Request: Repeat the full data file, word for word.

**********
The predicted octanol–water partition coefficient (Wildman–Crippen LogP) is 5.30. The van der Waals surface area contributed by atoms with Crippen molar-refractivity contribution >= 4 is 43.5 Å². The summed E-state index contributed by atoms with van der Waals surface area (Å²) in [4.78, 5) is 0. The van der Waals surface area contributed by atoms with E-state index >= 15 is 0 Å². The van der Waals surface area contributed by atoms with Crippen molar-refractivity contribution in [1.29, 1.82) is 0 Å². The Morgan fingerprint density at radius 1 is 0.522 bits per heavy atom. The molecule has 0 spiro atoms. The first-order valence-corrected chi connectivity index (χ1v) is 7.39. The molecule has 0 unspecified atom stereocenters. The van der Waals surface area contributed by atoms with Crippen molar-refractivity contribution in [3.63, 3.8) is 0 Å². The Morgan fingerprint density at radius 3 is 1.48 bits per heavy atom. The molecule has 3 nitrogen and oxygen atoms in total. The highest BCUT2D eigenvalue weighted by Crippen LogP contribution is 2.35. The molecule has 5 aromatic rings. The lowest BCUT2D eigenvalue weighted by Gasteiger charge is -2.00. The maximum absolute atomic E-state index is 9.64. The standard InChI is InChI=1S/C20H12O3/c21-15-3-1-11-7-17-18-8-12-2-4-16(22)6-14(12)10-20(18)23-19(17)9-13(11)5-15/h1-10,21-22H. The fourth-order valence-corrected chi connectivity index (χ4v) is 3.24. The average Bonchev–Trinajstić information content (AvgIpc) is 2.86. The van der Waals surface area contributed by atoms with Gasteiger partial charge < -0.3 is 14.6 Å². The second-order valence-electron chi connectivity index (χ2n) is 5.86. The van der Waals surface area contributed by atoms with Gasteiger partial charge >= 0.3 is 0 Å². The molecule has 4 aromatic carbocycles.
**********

The predicted octanol–water partition coefficient (Wildman–Crippen LogP) is 5.30. The van der Waals surface area contributed by atoms with Crippen molar-refractivity contribution >= 4 is 43.5 Å². The summed E-state index contributed by atoms with van der Waals surface area (Å²) in [4.78, 5) is 0. The van der Waals surface area contributed by atoms with E-state index >= 15 is 0 Å². The van der Waals surface area contributed by atoms with Crippen molar-refractivity contribution in [1.29, 1.82) is 0 Å². The Morgan fingerprint density at radius 1 is 0.522 bits per heavy atom. The molecule has 0 spiro atoms. The first-order valence-corrected chi connectivity index (χ1v) is 7.39. The molecule has 0 unspecified atom stereocenters. The van der Waals surface area contributed by atoms with Crippen molar-refractivity contribution in [3.63, 3.8) is 0 Å². The Morgan fingerprint density at radius 3 is 1.48 bits per heavy atom. The molecule has 3 nitrogen and oxygen atoms in total. The highest BCUT2D eigenvalue weighted by Crippen LogP contribution is 2.35. The molecule has 5 aromatic rings. The lowest BCUT2D eigenvalue weighted by Gasteiger charge is -2.00. The maximum absolute atomic E-state index is 9.64. The standard InChI is InChI=1S/C20H12O3/c21-15-3-1-11-7-17-18-8-12-2-4-16(22)6-14(12)10-20(18)23-19(17)9-13(11)5-15/h1-10,21-22H. The fourth-order valence-corrected chi connectivity index (χ4v) is 3.24. The average Bonchev–Trinajstić information content (AvgIpc) is 2.86. The van der Waals surface area contributed by atoms with Gasteiger partial charge < -0.3 is 14.6 Å². The second-order valence-electron chi connectivity index (χ2n) is 5.86. The van der Waals surface area contributed by atoms with Gasteiger partial charge >= 0.3 is 0 Å². The molecule has 4 aromatic carbocycles.